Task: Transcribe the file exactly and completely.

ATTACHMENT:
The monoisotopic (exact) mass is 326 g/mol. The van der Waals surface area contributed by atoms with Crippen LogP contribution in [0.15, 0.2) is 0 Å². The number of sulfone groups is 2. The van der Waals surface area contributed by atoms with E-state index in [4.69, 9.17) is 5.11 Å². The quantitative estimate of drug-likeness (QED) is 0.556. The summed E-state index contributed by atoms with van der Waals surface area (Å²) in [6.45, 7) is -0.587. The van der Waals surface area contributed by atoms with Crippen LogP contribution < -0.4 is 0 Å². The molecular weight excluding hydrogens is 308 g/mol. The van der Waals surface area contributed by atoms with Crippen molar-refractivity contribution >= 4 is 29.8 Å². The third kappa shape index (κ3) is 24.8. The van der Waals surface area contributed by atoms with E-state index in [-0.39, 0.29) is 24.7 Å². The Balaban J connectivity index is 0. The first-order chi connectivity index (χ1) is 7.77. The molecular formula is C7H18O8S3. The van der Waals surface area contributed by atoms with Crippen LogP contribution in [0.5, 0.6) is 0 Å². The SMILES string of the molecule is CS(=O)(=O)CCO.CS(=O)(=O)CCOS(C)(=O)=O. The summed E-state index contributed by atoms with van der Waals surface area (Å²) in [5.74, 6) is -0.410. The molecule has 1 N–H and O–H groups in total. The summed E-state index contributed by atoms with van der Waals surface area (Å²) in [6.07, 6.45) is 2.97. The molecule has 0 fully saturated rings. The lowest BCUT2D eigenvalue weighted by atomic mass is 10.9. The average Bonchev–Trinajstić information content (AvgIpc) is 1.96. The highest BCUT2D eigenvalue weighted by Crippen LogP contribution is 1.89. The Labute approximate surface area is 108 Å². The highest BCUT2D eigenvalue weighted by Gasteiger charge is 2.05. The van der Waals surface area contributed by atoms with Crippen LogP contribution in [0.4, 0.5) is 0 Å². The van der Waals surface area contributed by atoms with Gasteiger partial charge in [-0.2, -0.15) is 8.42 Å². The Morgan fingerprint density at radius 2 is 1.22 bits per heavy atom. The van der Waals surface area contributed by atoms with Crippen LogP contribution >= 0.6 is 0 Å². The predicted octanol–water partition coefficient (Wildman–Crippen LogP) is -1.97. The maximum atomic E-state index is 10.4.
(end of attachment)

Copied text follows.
The monoisotopic (exact) mass is 326 g/mol. The van der Waals surface area contributed by atoms with Crippen LogP contribution in [0.15, 0.2) is 0 Å². The number of sulfone groups is 2. The van der Waals surface area contributed by atoms with E-state index in [4.69, 9.17) is 5.11 Å². The quantitative estimate of drug-likeness (QED) is 0.556. The summed E-state index contributed by atoms with van der Waals surface area (Å²) in [6.45, 7) is -0.587. The van der Waals surface area contributed by atoms with Crippen LogP contribution < -0.4 is 0 Å². The molecular weight excluding hydrogens is 308 g/mol. The van der Waals surface area contributed by atoms with Crippen molar-refractivity contribution >= 4 is 29.8 Å². The third kappa shape index (κ3) is 24.8. The van der Waals surface area contributed by atoms with E-state index in [-0.39, 0.29) is 24.7 Å². The Balaban J connectivity index is 0. The first-order chi connectivity index (χ1) is 7.77. The molecular formula is C7H18O8S3. The van der Waals surface area contributed by atoms with Crippen LogP contribution in [0.5, 0.6) is 0 Å². The SMILES string of the molecule is CS(=O)(=O)CCO.CS(=O)(=O)CCOS(C)(=O)=O. The summed E-state index contributed by atoms with van der Waals surface area (Å²) in [5.74, 6) is -0.410. The molecule has 1 N–H and O–H groups in total. The summed E-state index contributed by atoms with van der Waals surface area (Å²) in [6.07, 6.45) is 2.97. The molecule has 0 fully saturated rings. The lowest BCUT2D eigenvalue weighted by atomic mass is 10.9. The average Bonchev–Trinajstić information content (AvgIpc) is 1.96. The highest BCUT2D eigenvalue weighted by Crippen LogP contribution is 1.89. The Labute approximate surface area is 108 Å². The highest BCUT2D eigenvalue weighted by Gasteiger charge is 2.05. The van der Waals surface area contributed by atoms with Crippen LogP contribution in [0.4, 0.5) is 0 Å². The van der Waals surface area contributed by atoms with Gasteiger partial charge in [-0.2, -0.15) is 8.42 Å². The Morgan fingerprint density at radius 2 is 1.22 bits per heavy atom. The van der Waals surface area contributed by atoms with Crippen LogP contribution >= 0.6 is 0 Å². The predicted octanol–water partition coefficient (Wildman–Crippen LogP) is -1.97. The maximum atomic E-state index is 10.4.